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Jim Scott
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Rich Market, Poor Market 

Last year's market for Metro-homes priced over one million was indeed lackluster. The prospects for 2010 remain a mystery this early in the year, but I think matters will not change much. Business reporters, on the other hand, remind us on a regular basis that a wave of upscale house foreclosures is near at hand. They are partially correct; delinquencies are up but they do not always result in defaults. Still, it is reasonable to wonder if The Curse of Eastlake is about to be visited upon Del Mar.


This market has already shaken out most of the poseurs and parvenus. Beyond the numbers, the picture of this market segment is not as clear. It is more than a toxic brew of over-leveraged properties, income erosion, investment losses and declining net worth. Some people in this demographic are making a financial decision that it may be smarter to walk away from a home; they consider a foreclosure or short sale a strategic retreat. Others, for social and personal reasons, choose to keep their homes, even if there is no equity remaining. The common denominator is choice. 

Rookie homeowners in Eastlake and other less-expensive neighborhoods do not have the luxury to ruminate about the state of the world economy or the condition of their portfolios. Their choices are much more defined; they are either unable to make house payments or they choose not to financially struggle to hold on to a home with negative equity and grim prospects going forward. 

Sellers with financial choice just shrug off the data and hold their price. The market in Mission Hills illustrates this point. The average price per square foot there fell slightly in 2009, from $460 in January to $445 by year's end.  Inventory is close to historical norms but sales have been lackluster, running about 60% of the average over the past 36 years. In the Northside market, one-third of the sales last year were for over $1,000,000; 85% of the active market is priced over one-point two. There is a disconnect here and that is thinning the ranks of real estate agents.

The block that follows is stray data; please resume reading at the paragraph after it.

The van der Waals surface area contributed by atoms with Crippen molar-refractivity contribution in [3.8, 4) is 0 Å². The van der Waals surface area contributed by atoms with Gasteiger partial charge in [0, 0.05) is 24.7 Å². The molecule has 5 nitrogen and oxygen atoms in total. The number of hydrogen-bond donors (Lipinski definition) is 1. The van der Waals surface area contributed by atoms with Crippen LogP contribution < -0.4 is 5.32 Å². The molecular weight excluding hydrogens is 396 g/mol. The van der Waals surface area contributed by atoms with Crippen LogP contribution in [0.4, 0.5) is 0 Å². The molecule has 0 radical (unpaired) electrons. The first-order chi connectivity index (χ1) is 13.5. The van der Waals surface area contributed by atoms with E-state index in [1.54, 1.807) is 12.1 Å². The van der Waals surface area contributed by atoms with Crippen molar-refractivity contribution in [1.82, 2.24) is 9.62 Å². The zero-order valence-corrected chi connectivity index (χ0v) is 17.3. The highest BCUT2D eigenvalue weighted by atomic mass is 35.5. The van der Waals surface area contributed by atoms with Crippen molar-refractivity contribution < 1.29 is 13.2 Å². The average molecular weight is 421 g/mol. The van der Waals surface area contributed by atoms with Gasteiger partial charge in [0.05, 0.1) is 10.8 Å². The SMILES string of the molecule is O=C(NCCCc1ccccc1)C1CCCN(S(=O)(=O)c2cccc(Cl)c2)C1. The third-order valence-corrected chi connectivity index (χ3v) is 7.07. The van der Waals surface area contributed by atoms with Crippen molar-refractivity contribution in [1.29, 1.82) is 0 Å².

Buyers do have their way when other forces affect a seller. The usual suspects are death, divorce, job loss, and reverses in other investments. The lesson here is that it even during a crushing recession it is not always easy to get what you want at the price you want to pay. There is a difference between optional sellers and those who have been visited by one of the Four Horsemen noted above.


Buyers in these markets do not doubt the value of this real estate, the future desirability of better neighborhoods like Mission Hills, nor their own personal financial capability to meet a seller's price. They have larger concerns; forces beyond their control have roiled their financial worlds. They assume, for the most part, that prices may have more room on the downside than upside. It is a difficult argument to counter and I think that is one of the reasons sales have been low. Uncertainty about the world economy means hesitation at home. Uncertainty is the new normal.

Rates and Rebates and the Other Half

Two government housing rebate programs are set to expire this spring. They provide Federal subsidies for move-up and first time buyers. These schemes, along with low mortgage rates, have been credited for stabilizing the housing market. There is much worry that there will be a second tsunami of foreclosures, in lower and mid-level priced homes, once these programs expire. In addition there are growing bank inventories, actual and potential, that could depress the market in 2010 through 2011. No one is sure how the banks and Feds will want the second half of the crisis to play out but there is no question there has to be some resolution. There are simply too many homeowners in arrears to ignore yet mass foreclosures would surely bring about the much feared double-dip recession--or worse.


This Administration is leaning to a policy of kicking the can down the road. There are good reasons for this approach other than politics. Time and inflation have always been the friends of real estate and I see no reason why this will not be true in the future. There is a difference between structural deflation and a business cycle. Keeping banks and homeowners on life support may be expensive and not satisfy our urge to punish financial missteps, but it is the best of several poor choices. The President, The Fed and Congress know the deflation-wolf is still at the door. 

Fortunately for us, real estate is local. Remember two of the most compelling incentives to hold and acquire San Diego property; land use politics and population growth. This combination, along with the recession, means there will be a housing shortage in a few years. Then factor in the demand for steel, copper and concrete from India and China and the values for existing homes will have no place to go but up. Not at the rates of the recent past, but still highers. Holding on through this cycle, no matter the cost, is looking like the smarter strategic move.







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